So this is how the world is beginning again: not with a bang, but with a series of whimpers.
Like everyone, I’ve been trying to imagine what will constitute whatever the “new normal” will be, and trying to figure out when it’s going to get here. What I realized I’ve been wanting, and what will never come, is some Morgan Freeman-esque President of the United States to come on to a national televised address, one that we will all watch at once: not just those of us at home, but blue collar workers interrupting their daily grind, bar patrons who’ve been watching sports, passers by on the street in front of electronics stores — everyone will, for just one moment, turn to receive the news that it is finally over. The kind of thing that comes at the end of disaster films like Independence Day, the universal signal for finality.
But of course, these things do not happen. Our plucky heroes can’t just blow up the Covid-19 mothership in one fell swoop and call it a day. The disease is not going to retreat to a bunker and live out paranoid fantasies of grandeur before putting a bullet in its head, nor will it sign a humiliating document of surrender before going home. President Biden’s televised address on March 11 pinning a “return to normal” at July 4 was the closest thing we’ll get to that the real world, and as I’ve thought about it since, the slight reassurance I felt was outweighed by an acute sense of its inadequacy.
As Ben Rhodes put it on Twitter, “Watching Biden and his team marshal the resources of the federal government to ramp up supply, issue guidelines, and stamp out the pandemic really underscores just how catastrophic the federal response was until January 20th. Just tragic, historic, and unnecessary incompetence.” Large, public, communal milestones are not going to work in no small part because we simply didn’t all start this journey together. I know people who had a sense in January of 2020 that things were going to get awful, and I know people who were still trying to go about their ordinary lives into early April. Without any kind of national guidance or framing, we were left, each of us, to find our ways through the nightmare of the past year. Not just in terms of personal health and safety, but in terms of how each of us was supposed to make sense of the death and destitution everywhere around us.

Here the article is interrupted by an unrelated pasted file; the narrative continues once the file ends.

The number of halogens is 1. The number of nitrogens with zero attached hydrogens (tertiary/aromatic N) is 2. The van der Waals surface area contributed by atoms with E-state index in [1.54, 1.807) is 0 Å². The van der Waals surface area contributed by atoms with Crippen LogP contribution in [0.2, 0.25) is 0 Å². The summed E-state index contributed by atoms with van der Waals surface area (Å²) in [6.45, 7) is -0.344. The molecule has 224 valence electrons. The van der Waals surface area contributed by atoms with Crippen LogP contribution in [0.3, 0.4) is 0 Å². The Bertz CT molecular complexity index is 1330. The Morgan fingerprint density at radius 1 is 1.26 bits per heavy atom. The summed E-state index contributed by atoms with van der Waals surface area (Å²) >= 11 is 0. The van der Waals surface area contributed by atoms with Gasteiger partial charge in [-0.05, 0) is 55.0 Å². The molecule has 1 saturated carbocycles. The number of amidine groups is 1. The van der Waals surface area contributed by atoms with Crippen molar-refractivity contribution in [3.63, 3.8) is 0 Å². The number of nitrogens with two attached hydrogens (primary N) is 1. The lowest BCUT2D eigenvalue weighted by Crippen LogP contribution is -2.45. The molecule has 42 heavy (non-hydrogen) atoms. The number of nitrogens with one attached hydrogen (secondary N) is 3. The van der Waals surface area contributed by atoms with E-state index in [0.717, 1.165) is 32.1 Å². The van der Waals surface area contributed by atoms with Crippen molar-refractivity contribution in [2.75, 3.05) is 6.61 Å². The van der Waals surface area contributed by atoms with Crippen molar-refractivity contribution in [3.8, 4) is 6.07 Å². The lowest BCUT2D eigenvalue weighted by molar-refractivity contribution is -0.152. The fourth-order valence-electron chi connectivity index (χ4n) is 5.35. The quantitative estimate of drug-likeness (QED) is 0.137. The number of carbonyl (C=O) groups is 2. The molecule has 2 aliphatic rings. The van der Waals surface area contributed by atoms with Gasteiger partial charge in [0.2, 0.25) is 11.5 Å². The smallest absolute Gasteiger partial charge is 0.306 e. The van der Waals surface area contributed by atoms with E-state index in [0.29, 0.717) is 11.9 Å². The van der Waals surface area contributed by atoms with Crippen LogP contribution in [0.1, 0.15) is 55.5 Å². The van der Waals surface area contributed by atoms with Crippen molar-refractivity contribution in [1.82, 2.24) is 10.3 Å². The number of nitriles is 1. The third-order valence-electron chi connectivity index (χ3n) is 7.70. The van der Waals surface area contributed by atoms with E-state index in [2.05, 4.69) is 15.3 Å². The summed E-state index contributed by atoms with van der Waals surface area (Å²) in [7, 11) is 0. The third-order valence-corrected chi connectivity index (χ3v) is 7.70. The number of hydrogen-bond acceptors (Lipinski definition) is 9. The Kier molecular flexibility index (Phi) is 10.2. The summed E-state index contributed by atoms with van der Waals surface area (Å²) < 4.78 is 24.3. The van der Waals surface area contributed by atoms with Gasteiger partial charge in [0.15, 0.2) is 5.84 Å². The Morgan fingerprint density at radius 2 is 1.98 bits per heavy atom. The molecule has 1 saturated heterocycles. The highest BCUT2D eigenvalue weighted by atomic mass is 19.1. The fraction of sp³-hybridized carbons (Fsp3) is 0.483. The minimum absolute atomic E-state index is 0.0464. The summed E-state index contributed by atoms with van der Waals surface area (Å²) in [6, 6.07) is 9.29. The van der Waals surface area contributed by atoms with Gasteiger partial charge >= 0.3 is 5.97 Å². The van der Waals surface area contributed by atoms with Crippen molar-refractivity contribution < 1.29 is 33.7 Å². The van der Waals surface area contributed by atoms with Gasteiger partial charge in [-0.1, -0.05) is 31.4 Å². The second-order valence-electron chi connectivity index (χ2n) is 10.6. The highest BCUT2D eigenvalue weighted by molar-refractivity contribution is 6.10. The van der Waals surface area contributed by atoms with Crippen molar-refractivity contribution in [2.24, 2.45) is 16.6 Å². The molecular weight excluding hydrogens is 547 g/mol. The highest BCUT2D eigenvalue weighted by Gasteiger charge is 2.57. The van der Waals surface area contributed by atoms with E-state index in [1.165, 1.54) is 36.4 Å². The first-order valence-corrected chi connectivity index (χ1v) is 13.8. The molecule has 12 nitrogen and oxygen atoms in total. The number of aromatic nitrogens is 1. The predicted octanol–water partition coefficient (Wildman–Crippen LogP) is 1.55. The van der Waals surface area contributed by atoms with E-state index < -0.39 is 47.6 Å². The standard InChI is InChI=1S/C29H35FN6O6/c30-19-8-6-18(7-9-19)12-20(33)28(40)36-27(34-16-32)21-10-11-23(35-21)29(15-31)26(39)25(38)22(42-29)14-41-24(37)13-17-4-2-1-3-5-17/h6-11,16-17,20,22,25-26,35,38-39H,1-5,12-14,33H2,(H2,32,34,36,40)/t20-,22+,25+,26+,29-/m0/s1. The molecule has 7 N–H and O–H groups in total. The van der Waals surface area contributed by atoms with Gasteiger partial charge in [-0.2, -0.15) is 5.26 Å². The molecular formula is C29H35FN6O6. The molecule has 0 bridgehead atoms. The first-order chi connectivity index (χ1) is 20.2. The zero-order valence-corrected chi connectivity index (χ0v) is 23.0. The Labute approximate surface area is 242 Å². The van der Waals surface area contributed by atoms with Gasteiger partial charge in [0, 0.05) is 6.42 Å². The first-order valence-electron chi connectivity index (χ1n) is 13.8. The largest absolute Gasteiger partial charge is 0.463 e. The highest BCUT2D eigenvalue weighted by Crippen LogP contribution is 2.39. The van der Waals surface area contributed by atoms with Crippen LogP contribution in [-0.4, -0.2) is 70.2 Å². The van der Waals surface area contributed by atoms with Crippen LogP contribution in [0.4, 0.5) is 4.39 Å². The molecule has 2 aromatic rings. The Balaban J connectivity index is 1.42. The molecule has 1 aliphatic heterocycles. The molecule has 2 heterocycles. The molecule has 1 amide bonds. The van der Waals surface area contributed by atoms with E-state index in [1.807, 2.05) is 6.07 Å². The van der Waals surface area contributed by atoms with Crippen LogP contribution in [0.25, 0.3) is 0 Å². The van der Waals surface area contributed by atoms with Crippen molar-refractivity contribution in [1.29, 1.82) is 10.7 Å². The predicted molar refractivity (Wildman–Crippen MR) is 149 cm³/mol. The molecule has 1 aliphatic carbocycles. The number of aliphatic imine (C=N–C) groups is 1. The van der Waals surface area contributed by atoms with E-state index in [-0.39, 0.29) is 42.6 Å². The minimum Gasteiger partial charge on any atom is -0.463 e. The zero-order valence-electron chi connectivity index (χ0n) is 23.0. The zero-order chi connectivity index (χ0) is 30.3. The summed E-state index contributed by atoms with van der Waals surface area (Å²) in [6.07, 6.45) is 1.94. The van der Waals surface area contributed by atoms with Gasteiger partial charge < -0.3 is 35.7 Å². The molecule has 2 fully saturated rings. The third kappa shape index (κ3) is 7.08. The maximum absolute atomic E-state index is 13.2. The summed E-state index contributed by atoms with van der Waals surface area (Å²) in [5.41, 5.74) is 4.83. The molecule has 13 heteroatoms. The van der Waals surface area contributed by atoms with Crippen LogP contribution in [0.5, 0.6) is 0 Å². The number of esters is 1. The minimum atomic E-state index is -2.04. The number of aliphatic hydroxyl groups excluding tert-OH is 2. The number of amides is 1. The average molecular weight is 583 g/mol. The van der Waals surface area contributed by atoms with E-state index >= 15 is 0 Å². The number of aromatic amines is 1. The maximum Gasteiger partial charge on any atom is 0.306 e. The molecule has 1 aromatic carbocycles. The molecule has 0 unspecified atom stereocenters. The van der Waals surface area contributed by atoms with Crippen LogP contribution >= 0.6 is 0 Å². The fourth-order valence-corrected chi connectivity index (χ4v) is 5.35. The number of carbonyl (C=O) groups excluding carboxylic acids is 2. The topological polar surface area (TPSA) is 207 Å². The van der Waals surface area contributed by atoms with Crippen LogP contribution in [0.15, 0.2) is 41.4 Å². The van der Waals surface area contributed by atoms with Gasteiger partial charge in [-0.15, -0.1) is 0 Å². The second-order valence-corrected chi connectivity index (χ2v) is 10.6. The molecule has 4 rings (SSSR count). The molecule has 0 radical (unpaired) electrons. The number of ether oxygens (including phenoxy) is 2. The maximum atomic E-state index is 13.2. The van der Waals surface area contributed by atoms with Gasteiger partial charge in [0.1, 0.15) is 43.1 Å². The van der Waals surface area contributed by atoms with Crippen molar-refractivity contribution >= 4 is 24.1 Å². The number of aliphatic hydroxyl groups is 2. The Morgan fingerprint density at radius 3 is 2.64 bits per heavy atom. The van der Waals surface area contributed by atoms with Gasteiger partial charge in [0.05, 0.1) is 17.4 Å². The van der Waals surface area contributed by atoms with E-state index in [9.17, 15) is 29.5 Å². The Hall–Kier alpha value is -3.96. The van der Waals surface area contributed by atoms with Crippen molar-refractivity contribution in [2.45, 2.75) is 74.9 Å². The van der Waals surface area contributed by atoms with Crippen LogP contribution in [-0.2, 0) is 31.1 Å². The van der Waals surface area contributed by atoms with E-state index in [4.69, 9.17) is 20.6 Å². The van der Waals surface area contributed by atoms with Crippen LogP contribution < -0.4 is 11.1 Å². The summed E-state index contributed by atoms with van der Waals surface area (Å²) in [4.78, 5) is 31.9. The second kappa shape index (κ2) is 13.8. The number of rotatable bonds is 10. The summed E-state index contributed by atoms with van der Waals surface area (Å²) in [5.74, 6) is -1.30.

Never have so many millions of people all embarked on separate, private journeys all at the same time as we have in the past year. Because our journeys didn’t start the same way, it’s no surprise that there’s not going to be the one big moment where they all end together, when all at once we know it’s over. Instead, there’s going to be a creep back to a semi-recognizable reality that will be simultaneously too fast and also too slow. Restrictions against indoor seating and gatherings are being lifted at a pace that seems terrifying and ill-advised, with people not-yet-vaccinated rushing to congregate (to be fair, many of them never really stopped congregating). At the same time, it seems, shell-shock and depression are going to keep a lot of us from gathering for a long time yet, even in situations where it’s undeniably safe.
In her 1928 novel Orlando, Virginia Woolf talks about the “time of the mind” and the “time on the clock”:
Time, unfortunately, though it makes animals and vegetables bloom and fade with amazing punctuality, has no such simple effect upon the mind of man. The mind of man, moreover, works with equal strangeness upon the body of time. An hour, once it lodges in the queer element of the human spirit, may be stretched to fifty or a hundred times its clock length; on the other hand, an hour may be accurately represented on the timepiece of the mind by one second. This extraordinary discrepancy between time on the clock and time in the mind is less known than it should be and deserves fuller investigation.
The Greeks understood this dichotomy as well: ancient Greek has two terms for time, chronos, which was chronological time, and Kairos, which meant the “right” or “opportune” time, the perfect moment. Juxtaposed to chronology, Kairos is time as its lived and experienced emotionally — Woolf’s time of the mind.